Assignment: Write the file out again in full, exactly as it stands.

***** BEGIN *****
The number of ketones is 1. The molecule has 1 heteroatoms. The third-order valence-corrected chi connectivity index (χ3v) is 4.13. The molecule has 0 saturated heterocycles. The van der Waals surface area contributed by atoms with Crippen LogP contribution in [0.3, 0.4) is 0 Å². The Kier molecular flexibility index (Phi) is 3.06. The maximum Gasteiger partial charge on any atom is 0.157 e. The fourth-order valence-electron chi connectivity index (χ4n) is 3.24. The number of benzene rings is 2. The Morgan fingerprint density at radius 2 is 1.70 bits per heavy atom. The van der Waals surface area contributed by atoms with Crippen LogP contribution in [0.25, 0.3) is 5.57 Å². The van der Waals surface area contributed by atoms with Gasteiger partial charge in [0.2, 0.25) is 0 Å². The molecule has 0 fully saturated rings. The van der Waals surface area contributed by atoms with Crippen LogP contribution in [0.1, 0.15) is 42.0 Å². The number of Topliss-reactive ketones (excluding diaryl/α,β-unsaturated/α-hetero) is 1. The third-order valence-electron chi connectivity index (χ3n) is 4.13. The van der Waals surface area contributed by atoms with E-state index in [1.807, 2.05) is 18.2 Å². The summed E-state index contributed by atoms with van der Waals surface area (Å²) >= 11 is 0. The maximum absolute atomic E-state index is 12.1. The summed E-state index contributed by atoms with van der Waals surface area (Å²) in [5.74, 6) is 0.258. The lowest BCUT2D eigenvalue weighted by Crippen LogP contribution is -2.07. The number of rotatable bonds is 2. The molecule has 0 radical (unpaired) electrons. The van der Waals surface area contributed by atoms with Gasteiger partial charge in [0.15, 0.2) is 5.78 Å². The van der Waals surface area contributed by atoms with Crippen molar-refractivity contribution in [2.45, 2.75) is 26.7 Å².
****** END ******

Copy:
The number of ketones is 1. The molecule has 1 heteroatoms. The third-order valence-corrected chi connectivity index (χ3v) is 4.13. The molecule has 0 saturated heterocycles. The van der Waals surface area contributed by atoms with Crippen LogP contribution in [0.3, 0.4) is 0 Å². The Kier molecular flexibility index (Phi) is 3.06. The maximum Gasteiger partial charge on any atom is 0.157 e. The fourth-order valence-electron chi connectivity index (χ4n) is 3.24. The number of benzene rings is 2. The Morgan fingerprint density at radius 2 is 1.70 bits per heavy atom. The van der Waals surface area contributed by atoms with Crippen LogP contribution in [0.25, 0.3) is 5.57 Å². The van der Waals surface area contributed by atoms with Gasteiger partial charge in [0.2, 0.25) is 0 Å². The molecule has 0 fully saturated rings. The van der Waals surface area contributed by atoms with Crippen LogP contribution in [0.1, 0.15) is 42.0 Å². The number of Topliss-reactive ketones (excluding diaryl/α,β-unsaturated/α-hetero) is 1. The third-order valence-electron chi connectivity index (χ3n) is 4.13. The van der Waals surface area contributed by atoms with E-state index in [1.807, 2.05) is 18.2 Å². The summed E-state index contributed by atoms with van der Waals surface area (Å²) >= 11 is 0. The maximum absolute atomic E-state index is 12.1. The summed E-state index contributed by atoms with van der Waals surface area (Å²) in [5.74, 6) is 0.258. The lowest BCUT2D eigenvalue weighted by Crippen LogP contribution is -2.07. The number of rotatable bonds is 2. The molecule has 0 radical (unpaired) electrons. The van der Waals surface area contributed by atoms with Gasteiger partial charge in [0.15, 0.2) is 5.78 Å². The van der Waals surface area contributed by atoms with Crippen molar-refractivity contribution in [2.45, 2.75) is 26.7 Å².